If you ever feel like your life’s a mess, remember that it could be worse: you could be an air-to-air refueling tanker that’s already five years late, billions of dollars over budget, and still racking up problems that will take years to fix.
If that sounds like you, you’re probably the KC-46 Pegasus, a beleaguered tanker the Air Force is counting on to replace its aging KC-135 and KC-10 tankers.
The KC-46 is riddled with issues: like the fact that the remote vision system crew members use to steer the plane’s refueling boom doesn’t work in changing lighting conditions, or the fact that its lavatory leaks shit when in a steep climb or dive. And now the latest trouble: the tanker’s over-wing emergency exit doors can’t open without crews installing a makeshift modification.
Those doors have a trim that prevents the door from opening inward, which can make it hard to get out of the plane during an emergency, explained Maj. Hope Cronin, a spokesperson for Air Mobility Command. The problem was identified in March, and Air Force engineers worked quickly with Boeing to develop a temporary fix: stick some Velcro on it.
“This change removes the associated emergency risk until a permanent modification can be made,” Cronin said in a statement.
The Velcro fix does the trick from an operational perspective, Cronin said, and in that sense, it’s not much different from service members using duct tape to fix any other aspect of the U.S. military. Boeing said it did not have a cost estimate for making a permanent fix and retrofitting the 57 tankers flown by the U.S. military and two flown by Japan, according to The Seattle Times, which first reported the story.
The over-wing emergency exit doors are not essential to the KC-46’s main mission: aerial refueling. Most of the aircraft is unoccupied during those missions, and the flight crew has their own set of emergency exit doors towards the front of the plane. However, the Pegasus is a multi-role aircraft that can also perform troop and cargo transport and aeromedical evacuation missions. There is a third set of emergency exits towards the back of the jet that passengers can use, but it would take longer for everybody to get out if for some reason the Velcro solution fails.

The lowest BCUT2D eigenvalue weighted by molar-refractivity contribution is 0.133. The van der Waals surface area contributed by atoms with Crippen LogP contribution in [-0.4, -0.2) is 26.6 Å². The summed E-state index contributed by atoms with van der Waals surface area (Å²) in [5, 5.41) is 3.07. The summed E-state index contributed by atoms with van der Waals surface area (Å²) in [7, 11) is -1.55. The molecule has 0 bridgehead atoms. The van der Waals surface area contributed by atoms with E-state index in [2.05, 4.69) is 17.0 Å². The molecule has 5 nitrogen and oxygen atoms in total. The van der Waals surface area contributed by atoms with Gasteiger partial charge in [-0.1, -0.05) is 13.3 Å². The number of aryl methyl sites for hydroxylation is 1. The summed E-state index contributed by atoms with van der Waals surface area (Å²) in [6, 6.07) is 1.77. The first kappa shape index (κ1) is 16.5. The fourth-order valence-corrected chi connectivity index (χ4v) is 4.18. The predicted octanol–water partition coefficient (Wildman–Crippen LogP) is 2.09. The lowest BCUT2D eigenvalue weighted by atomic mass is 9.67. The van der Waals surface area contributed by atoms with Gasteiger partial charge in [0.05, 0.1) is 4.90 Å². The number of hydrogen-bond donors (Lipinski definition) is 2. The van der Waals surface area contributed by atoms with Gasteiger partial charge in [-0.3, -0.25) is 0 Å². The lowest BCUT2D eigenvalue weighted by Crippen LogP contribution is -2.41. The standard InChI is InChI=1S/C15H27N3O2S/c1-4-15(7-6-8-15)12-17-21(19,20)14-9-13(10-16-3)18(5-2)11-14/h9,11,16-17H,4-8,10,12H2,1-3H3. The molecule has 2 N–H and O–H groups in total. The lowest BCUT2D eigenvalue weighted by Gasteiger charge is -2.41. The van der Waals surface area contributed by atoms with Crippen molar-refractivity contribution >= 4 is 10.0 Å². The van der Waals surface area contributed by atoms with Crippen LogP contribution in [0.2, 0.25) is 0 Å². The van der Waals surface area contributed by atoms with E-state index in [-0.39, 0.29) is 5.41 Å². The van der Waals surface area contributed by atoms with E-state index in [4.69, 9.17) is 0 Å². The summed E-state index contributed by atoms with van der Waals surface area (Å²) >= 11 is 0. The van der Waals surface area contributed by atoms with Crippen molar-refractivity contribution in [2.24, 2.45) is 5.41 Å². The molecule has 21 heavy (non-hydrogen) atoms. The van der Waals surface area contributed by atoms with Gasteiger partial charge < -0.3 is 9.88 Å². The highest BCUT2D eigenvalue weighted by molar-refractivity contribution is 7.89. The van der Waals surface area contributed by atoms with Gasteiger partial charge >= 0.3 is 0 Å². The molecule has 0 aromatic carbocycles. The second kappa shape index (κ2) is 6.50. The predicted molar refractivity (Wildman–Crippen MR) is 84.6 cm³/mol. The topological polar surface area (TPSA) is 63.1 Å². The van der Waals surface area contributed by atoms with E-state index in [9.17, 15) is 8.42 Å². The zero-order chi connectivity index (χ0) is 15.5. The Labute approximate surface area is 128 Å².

“We are carefully examining our processes to determine why this issue was not identified sooner,” Boeing told The Seattle Times.
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Boeing has had a lot of KC-46-related ‘splainin to do for the Air Force and for Congress over the past few years. In 2019, the service had to halt its delivery of the aircraft because loose tools and other debris were found in brand-new planes. Will Roper, then-assistant secretary of the Air Force for acquisition, technology and logistics, said at the time that the debris was due to “a cultural issue” at Boeing, according to United Press International. “This is not something you fix by sending out a memo, and then there’s no foreign object debris in the airplanes,” Roper said. “[C]ulture does not fix easy.”